In the wake of the new tax reform bill, many people with debt are starting to wonder whether or not they can take the student loan interest deduction with all the tax reform changes.
For the most part, the answer is yes.
Next year, people receiving their 1098-E Student Loan Interest Statement will still qualify to deduct student loan interest. If you have significant student loan debt, this could yield up to a few hundred dollars in savings for you.
Today, we break down what the 1098-E is, and how it impacts your taxes so that you can potentially claim the student loan interest deduction.
How Does Tax Reform Affect The Student Loan Interest Deduction?
For a long time, it seemed that the student loan interest deduction would be eliminated with the tax reform bill. However, in the final version of the bill, the student loan interest deduction remained in tact.
This means that student loan borrowers can take an “above the line” deduction on student loan interest payments into next year.
Unlike most tax deductions, you do not need to itemize your taxes to take the student loan interest deduction. That means that even with the higher standard deduction, you may still qualify to take this deduction.
Who Qualifies To Take The Student Loan Interest Deduction?
To take the student loan interest deduction, you must pay at least $600 in student loan interest. You can only deduct up to a maximum of $2500 in interest paid.
The student loan interest deduction is an adjustment of your gross income. So if you paid $2500 in student loan interest, and you earned $60,000, you’ll only pay taxes on $57,500.
For the purposes of the deduction, it doesn’t matter whether your loans are federal loans or private student loans. Both qualify for the deduction.
The student loan interest deduction goes to the person who is legally required to pay the student loans. That means, if your parents took out loans for you, they get the deduction. This is even true if you make the payments for the loans.
Married borrowers must opt to file taxes as married filing jointly if they want to qualify for the deduction.
The student loan interest deduction is also affected by your income. It is a deduction with a “phase out period” which means as your income grows, you may have a lower deduction.
The table below shows how your income affects your ability to take a deduction for 2019 (when you file in 2020):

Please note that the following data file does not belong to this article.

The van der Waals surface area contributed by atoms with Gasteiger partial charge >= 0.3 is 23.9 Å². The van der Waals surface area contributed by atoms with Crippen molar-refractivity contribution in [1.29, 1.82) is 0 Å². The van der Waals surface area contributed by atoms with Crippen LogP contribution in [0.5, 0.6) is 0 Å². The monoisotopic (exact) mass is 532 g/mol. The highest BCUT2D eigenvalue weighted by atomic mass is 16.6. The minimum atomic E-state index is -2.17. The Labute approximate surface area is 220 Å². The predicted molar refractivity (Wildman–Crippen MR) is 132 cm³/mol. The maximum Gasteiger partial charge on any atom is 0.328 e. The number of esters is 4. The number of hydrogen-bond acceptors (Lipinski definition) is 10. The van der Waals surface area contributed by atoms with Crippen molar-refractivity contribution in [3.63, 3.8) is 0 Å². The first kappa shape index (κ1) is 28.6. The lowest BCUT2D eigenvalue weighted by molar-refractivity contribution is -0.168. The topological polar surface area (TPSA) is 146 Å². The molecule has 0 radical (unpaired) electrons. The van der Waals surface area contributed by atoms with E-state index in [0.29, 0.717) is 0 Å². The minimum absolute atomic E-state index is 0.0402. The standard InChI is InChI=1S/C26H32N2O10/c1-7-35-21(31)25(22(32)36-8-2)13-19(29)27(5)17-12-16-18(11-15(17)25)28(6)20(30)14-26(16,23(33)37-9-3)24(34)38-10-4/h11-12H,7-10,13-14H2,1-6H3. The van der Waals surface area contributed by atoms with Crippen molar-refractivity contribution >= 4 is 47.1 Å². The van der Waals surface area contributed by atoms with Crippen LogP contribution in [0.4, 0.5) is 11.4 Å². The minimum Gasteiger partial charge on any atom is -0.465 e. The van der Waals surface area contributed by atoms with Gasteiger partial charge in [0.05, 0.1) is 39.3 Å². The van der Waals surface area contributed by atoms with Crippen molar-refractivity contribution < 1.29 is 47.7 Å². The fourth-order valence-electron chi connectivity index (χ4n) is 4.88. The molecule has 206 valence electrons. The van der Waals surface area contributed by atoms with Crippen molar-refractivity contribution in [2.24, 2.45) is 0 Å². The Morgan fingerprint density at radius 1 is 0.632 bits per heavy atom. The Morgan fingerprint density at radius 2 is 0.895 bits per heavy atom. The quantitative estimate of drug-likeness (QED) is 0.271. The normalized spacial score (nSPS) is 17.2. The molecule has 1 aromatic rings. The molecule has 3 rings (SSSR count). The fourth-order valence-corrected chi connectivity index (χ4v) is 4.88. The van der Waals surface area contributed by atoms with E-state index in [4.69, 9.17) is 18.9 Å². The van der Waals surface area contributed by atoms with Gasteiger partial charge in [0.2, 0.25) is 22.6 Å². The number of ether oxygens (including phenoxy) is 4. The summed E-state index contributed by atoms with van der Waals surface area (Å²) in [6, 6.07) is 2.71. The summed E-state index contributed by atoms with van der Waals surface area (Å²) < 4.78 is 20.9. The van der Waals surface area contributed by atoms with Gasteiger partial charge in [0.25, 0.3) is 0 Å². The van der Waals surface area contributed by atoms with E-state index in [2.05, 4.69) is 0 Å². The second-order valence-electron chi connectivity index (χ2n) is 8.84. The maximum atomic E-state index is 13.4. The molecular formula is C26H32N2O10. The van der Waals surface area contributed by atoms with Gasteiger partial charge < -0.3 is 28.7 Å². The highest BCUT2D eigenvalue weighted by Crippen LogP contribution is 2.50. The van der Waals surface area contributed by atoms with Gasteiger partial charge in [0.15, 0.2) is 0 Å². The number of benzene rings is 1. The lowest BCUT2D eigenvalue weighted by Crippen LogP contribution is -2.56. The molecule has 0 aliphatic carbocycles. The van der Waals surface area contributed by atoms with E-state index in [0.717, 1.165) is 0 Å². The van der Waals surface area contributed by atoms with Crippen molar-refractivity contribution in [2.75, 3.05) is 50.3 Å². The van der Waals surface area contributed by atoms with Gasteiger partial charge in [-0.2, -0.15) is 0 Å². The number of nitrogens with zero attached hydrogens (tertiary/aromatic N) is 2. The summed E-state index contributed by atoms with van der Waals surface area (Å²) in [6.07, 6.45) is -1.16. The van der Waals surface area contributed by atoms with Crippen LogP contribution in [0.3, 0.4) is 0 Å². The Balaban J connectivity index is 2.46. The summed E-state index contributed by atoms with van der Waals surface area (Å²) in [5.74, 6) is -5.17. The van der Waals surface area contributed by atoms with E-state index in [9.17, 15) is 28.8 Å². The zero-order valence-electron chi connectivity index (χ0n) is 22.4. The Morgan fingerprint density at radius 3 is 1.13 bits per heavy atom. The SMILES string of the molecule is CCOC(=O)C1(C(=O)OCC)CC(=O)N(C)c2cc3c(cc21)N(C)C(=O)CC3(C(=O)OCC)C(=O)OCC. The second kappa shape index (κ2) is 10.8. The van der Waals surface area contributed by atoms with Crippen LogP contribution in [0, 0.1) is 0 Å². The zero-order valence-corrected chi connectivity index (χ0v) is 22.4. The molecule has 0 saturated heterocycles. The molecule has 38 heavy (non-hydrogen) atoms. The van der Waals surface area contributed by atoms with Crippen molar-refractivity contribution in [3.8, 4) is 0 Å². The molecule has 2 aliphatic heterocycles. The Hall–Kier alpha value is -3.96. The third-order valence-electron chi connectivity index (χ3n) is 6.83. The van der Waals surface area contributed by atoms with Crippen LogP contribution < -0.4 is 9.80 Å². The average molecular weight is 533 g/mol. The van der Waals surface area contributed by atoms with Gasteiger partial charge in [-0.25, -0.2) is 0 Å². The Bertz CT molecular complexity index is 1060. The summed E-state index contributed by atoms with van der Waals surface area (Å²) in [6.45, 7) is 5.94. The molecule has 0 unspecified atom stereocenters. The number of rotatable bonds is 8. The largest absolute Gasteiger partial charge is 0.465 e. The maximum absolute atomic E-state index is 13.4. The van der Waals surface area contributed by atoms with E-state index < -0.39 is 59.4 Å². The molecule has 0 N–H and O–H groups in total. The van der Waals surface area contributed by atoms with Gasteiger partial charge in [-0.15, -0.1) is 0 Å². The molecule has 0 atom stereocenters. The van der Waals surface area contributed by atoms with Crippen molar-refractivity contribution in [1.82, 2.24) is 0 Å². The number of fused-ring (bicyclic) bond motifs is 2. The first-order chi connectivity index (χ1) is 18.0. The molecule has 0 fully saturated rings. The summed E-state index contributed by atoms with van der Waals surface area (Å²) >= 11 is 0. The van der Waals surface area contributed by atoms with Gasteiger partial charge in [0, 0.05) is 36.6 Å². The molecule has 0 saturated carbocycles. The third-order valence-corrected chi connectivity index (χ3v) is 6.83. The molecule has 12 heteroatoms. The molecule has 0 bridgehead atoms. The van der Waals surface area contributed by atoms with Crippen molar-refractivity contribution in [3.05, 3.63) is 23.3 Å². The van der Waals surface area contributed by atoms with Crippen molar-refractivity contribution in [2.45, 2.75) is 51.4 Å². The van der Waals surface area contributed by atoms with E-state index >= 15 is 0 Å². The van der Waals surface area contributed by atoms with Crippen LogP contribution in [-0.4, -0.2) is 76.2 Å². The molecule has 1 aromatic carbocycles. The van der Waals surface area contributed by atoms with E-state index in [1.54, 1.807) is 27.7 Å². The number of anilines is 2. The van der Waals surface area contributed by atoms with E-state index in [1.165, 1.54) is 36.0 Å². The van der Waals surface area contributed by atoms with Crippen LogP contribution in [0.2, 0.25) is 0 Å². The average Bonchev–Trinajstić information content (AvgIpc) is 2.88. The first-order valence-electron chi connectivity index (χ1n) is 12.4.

Deduction Relative to Earnings
Less than $70,000- Full Deduction
$70,000-$85,000- Partial Deduction
More than $85,000- No deduction
Married Filing Jointly
Earning less than $140,000- Full Deduction
$140,000-$170,000- Partial Deduction
More than $170,000- No deduction
Since the deduction is based on a Modified Adjusted Gross Income (MAGI) you need to do a bit of math to determine your income. All the major tax software packages will appropriately calculate your student loan interest deduction.
How Do I Know If I Qualify For The Student Loan Interest Deduction?
If you meet or exceed the $600 interest requirement, your student loan servicer should mail you a copy of a 1098-E form. Box-1 of the 1098-E form contains the total interest you paid on your loans in the previous year.
People with multiple student loan servicers may not automatically receive their 1098-E forms if they paid less than $600 in interest per servicer. In those cases, call your loan provider for more information and to ask them to issue you the form. While you don’t need the form to complete your taxes, it’s a lot easier than trying to figure out the amount of interest you paid on your own.
How To Use The 1098-E Form?
The 1098-E form is a very basic form that contains your personal information and the amount of interest you paid to the lender. If you receive multiple 1098-E forms, you will need to add the amounts in Box-1 of the forms to determine your total amount of interest paid.
Remember, you can deduct up to a maximum of $2500.
If you’re using a tax software to do your taxes, the software will automatically calculate your deductions. However, if you’re hand filing your taxes, you’ll need to enter your total interest paid on your form 1040.
Since the student loan interest deduction is an above the line deduction, you don’t need to worry about an entire itemization schedule.
Have you ever claimed the student loan interest rate deduction?
Robert Farrington is America’s Millennial Money Expert® and America’s Student Loan Debt Expert™, and the founder of The College Investor, a personal finance site dedicated to helping millennials escape student loan debt to start investing and building wealth for the future. You can learn more about him here and here.
He regularly writes about investing, student loan debt, and general personal finance topics geared towards anyone wanting to earn more, get out of debt, and start building wealth for the future.
He has been quoted in major publications including the New York Times, Washington Post, Fox, ABC, NBC, and more. He is also a regular contributor to Forbes.